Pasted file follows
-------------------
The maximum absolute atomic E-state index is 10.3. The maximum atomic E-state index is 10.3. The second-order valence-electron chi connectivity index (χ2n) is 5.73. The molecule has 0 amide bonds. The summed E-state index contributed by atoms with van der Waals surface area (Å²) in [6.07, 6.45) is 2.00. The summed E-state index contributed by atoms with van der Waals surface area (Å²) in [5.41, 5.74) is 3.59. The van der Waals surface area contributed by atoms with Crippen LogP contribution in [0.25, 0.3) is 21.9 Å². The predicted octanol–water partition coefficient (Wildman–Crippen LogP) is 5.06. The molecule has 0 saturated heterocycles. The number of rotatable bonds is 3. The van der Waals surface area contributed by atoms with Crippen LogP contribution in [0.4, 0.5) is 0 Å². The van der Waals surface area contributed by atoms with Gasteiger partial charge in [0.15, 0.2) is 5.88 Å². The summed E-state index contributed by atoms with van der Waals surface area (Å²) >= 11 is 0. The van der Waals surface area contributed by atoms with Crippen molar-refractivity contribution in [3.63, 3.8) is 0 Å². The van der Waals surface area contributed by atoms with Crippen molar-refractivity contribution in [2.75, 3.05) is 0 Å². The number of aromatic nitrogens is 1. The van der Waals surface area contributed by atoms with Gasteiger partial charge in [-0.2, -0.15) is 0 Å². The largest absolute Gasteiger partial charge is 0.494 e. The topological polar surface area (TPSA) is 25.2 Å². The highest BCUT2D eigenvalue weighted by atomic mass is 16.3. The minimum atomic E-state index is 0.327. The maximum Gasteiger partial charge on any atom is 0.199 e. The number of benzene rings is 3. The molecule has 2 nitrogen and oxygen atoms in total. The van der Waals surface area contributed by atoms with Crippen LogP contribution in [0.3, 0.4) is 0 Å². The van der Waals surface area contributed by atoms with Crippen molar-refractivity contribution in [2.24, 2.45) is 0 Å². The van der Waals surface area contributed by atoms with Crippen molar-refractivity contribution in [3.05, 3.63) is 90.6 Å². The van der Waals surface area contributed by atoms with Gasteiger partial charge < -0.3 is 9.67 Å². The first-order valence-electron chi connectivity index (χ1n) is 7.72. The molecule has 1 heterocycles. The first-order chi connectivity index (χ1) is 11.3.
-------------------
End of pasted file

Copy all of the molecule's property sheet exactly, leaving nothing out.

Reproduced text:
The maximum absolute atomic E-state index is 10.3. The maximum atomic E-state index is 10.3. The second-order valence-electron chi connectivity index (χ2n) is 5.73. The molecule has 0 amide bonds. The summed E-state index contributed by atoms with van der Waals surface area (Å²) in [6.07, 6.45) is 2.00. The summed E-state index contributed by atoms with van der Waals surface area (Å²) in [5.41, 5.74) is 3.59. The van der Waals surface area contributed by atoms with Crippen LogP contribution in [0.25, 0.3) is 21.9 Å². The predicted octanol–water partition coefficient (Wildman–Crippen LogP) is 5.06. The molecule has 0 saturated heterocycles. The number of rotatable bonds is 3. The van der Waals surface area contributed by atoms with Crippen LogP contribution in [0.4, 0.5) is 0 Å². The van der Waals surface area contributed by atoms with Gasteiger partial charge in [0.15, 0.2) is 5.88 Å². The summed E-state index contributed by atoms with van der Waals surface area (Å²) >= 11 is 0. The van der Waals surface area contributed by atoms with Crippen molar-refractivity contribution in [3.63, 3.8) is 0 Å². The van der Waals surface area contributed by atoms with Crippen molar-refractivity contribution in [2.75, 3.05) is 0 Å². The number of aromatic nitrogens is 1. The van der Waals surface area contributed by atoms with Gasteiger partial charge in [-0.2, -0.15) is 0 Å². The largest absolute Gasteiger partial charge is 0.494 e. The topological polar surface area (TPSA) is 25.2 Å². The highest BCUT2D eigenvalue weighted by atomic mass is 16.3. The minimum atomic E-state index is 0.327. The maximum Gasteiger partial charge on any atom is 0.199 e. The number of benzene rings is 3. The molecule has 2 nitrogen and oxygen atoms in total. The van der Waals surface area contributed by atoms with Crippen LogP contribution in [0.3, 0.4) is 0 Å². The van der Waals surface area contributed by atoms with Crippen molar-refractivity contribution in [2.24, 2.45) is 0 Å². The van der Waals surface area contributed by atoms with Crippen molar-refractivity contribution in [3.05, 3.63) is 90.6 Å². The van der Waals surface area contributed by atoms with Gasteiger partial charge < -0.3 is 9.67 Å². The first-order valence-electron chi connectivity index (χ1n) is 7.72. The molecule has 1 heterocycles. The first-order chi connectivity index (χ1) is 11.3.